North Korea has requested help from South Korea to cope with devastating floods, a South Korean citizens' group said Wednesday, a move that could improve inter-Korean relations chilled by the North's recent missile launches.

It was the first time the communist nation has officially requested South Korean aid since flooding in mid-July spawned by heavy rains left at least 549 people dead and 295 missing.

CountryWatch: North Korea

The North asked South Korea to provide food, blankets, medical supplies and construction materials and equipment including cement and trucks to help it recover from the disaster, said Park Ji-yong, an official at a South Korean committee working for reconciliation between the Koreas.

The first South Korean private relief group sent flood relief to the North last week.

North Korea had initially said it would handle the disaster on its own and rejected aid from South Korea's Red Cross, but a North Korean official said last week the country was in urgent need of food and would accept aid from South Korea.

The South has said recently it would consider contributing to private aid missions for North Korean flood victims amid growing calls at home to help those in the North.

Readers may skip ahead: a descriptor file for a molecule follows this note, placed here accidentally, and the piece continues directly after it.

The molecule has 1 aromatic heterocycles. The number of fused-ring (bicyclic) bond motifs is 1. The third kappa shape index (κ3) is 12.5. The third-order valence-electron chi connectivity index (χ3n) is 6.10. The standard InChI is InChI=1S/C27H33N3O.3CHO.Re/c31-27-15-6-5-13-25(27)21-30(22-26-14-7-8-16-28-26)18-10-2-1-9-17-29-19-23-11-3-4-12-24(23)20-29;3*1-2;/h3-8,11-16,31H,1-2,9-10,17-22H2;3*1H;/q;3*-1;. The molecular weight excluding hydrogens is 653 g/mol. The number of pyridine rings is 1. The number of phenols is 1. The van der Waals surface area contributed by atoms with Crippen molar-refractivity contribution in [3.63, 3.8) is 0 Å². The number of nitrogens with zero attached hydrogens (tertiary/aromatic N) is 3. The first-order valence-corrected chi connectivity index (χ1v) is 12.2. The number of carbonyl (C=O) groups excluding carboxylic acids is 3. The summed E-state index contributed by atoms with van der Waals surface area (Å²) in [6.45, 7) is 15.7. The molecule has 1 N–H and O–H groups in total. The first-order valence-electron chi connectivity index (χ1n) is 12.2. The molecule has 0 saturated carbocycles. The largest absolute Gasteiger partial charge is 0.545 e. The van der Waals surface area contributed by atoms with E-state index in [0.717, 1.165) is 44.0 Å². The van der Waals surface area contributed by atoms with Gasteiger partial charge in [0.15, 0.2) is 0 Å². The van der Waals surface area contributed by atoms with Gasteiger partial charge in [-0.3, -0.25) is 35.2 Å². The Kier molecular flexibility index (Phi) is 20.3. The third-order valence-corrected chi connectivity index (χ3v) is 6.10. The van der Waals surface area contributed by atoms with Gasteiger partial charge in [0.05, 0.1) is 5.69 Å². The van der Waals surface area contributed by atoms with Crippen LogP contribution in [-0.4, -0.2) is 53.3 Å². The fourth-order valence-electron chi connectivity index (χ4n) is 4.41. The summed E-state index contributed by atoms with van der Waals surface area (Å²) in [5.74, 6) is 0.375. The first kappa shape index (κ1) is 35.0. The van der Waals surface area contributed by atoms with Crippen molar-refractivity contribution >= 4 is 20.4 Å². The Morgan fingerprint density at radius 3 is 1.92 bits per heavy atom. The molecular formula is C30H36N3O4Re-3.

South Korea's Unification Minister Lee Jong-seok told a meeting of civic leaders Wednesday that Seoul plans to match and contribute more than the funds that civic groups raise for the North, an aid official said on condition of anonymity because of the sensitivity of issue.

South and North Korean committee officials were also scheduled Friday to meet at North Korea's Diamond Mountain resort to discuss ways to help the North, according to the South's committee.

Seoul refused last month to discuss regular humanitarian aid during high-level talks with North Korea, after the North Koreans refused to address the country's missile or nuclear programs. The North test-launched seven missiles last month, raising regional tensions and drawing U.N. Security Council sanctions.

The North has told international aid groups operating in the country that it does not want them to launch an emergency appeal on its behalf. Such aid would likely come with requirements of strict monitoring to ensure those affected are benefiting, unlike with past South Korean aid that is virtually unmonitored.

North Korea last year demanded a halt to international food aid it had been receiving since the mid-1990s, when natural disasters and mismanagement led to famine that killed an estimated 2 million people. Pyongyang claimed it did not want to develop a culture of dependency, but nonetheless still accepted aid from China and South Korea.